What is Application Down Time?
And what does it cost?
The simplified view of application availability is binary: the application is available, or it is not. There is however a large grey area related to availability to indicate whether the application performs as well as it should, and if you consider the cost of application down time, or the investment in application up-time, then performance challenges must be taken into account. Sub-optimal application performance may result in direct costs such as lost productivity and lower revenues, but also indirect costs such as frustrated employees, dissatisfied customers, and possibly credibility/brand damage. Of course the cost of application down time depends a lot on how mission critical the application is, whether it is customer-facing, the size of the organization, etc. On top of that an organization should decide for itself how much to invest to ensure the application is up and runs well.
In this blog I will focus on database applications (2 or 3 tier) because these are the ones that could benefit from real-time data replication technologies. I will also assume that access to the data is the most important aspect of application availability and not cover the fact that for a 3-tier application to run the middle tier must also be available and perform well which can have its own set of challenges.
- There are many reasons why a database application may be unavailable, both planned and unplanned, including but not limited to power outages, network issues, hardware failures, software bugs, upgrades and migrations, and last but not least human errors. Hardware and software vendors have implemented many features to make systems more highly available such as dual power supplies, RAID storage configurations to survive disk failures, and clusters to survive server failures. Arguably some of these technologies introduced so much more complexity that in the end more downtime was introduced due to a higher frequency of outages for software patches or because of bugs. A lot of high availability technologies focus on availability within the boundaries of a server or data center. Disaster recovery solutions typically consider a larger scope of outages that may include regional power outages or large network failures.
- The impact of application performance challenges on cost or lost revenue is much more difficult to define. Maybe a sales representative can process ten purchases per day on a system that performs well but only seven on a system that performs poorly. Poor performance can have many reasons including high network latency, overloaded hardware, insufficient performance tuning, bad application design, etc. Always try to understand the root cause of poor performance before attempting to solve the problem with any particular technology.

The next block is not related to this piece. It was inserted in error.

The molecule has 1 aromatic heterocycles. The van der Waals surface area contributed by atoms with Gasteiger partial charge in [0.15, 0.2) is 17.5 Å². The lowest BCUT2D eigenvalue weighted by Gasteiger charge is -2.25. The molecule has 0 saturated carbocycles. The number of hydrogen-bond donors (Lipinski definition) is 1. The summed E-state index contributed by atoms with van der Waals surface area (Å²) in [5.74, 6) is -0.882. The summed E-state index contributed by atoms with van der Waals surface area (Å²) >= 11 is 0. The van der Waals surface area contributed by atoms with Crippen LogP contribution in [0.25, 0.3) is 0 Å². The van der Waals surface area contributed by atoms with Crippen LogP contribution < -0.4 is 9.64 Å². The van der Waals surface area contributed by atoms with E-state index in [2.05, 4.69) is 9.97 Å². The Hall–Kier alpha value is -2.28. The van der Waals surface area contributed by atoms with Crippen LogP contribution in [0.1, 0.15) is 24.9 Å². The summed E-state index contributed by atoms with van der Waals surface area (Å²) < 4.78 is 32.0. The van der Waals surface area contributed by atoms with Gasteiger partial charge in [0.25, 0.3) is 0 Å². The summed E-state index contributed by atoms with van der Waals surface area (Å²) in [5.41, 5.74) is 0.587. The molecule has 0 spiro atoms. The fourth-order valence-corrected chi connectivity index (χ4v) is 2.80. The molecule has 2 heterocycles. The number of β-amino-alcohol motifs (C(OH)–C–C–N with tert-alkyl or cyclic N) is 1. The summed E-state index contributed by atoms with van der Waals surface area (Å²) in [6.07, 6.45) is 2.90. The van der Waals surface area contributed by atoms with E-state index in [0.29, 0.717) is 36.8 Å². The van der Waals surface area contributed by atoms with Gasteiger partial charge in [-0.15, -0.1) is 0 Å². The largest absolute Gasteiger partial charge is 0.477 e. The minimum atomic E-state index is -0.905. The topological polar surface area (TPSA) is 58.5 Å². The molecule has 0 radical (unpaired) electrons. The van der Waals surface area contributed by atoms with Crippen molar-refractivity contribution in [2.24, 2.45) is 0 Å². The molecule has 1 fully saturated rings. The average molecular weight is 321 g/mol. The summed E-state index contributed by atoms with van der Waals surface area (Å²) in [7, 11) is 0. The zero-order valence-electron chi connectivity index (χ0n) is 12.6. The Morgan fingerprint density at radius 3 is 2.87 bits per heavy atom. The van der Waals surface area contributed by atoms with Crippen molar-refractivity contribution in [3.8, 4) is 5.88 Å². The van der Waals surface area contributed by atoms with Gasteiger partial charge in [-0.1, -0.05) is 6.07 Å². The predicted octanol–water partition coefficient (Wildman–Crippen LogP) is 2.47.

- When considering the cost of application unavailability or poor performance CIOs and IT Directors make trade-offs between the cost of a solution and the risk of downtime and any costs associated with it. This is where real-time replication may play a role. Of course real-time replication technology is not free and introduces implementation and maintenance cost, but data replication can play a role in both high availability and disaster recovery scenarios. There are many customer use cases that show:
- Using multiple mid-size servers instead of a single much larger server can be very cost effective.
- Reporting done on a different, lower-cost hardware/software implementation, may pay for the replication implementation.
- Migrations have a much lower level of risk if the old setup can still be kept up to date with changes from the new system.
- Chatty database applications benefit from a database next to the application.
Think about the database applications in your environment and consider the value of up-time. Understand the cost and risk of downtime, and evaluate whether the application performs well.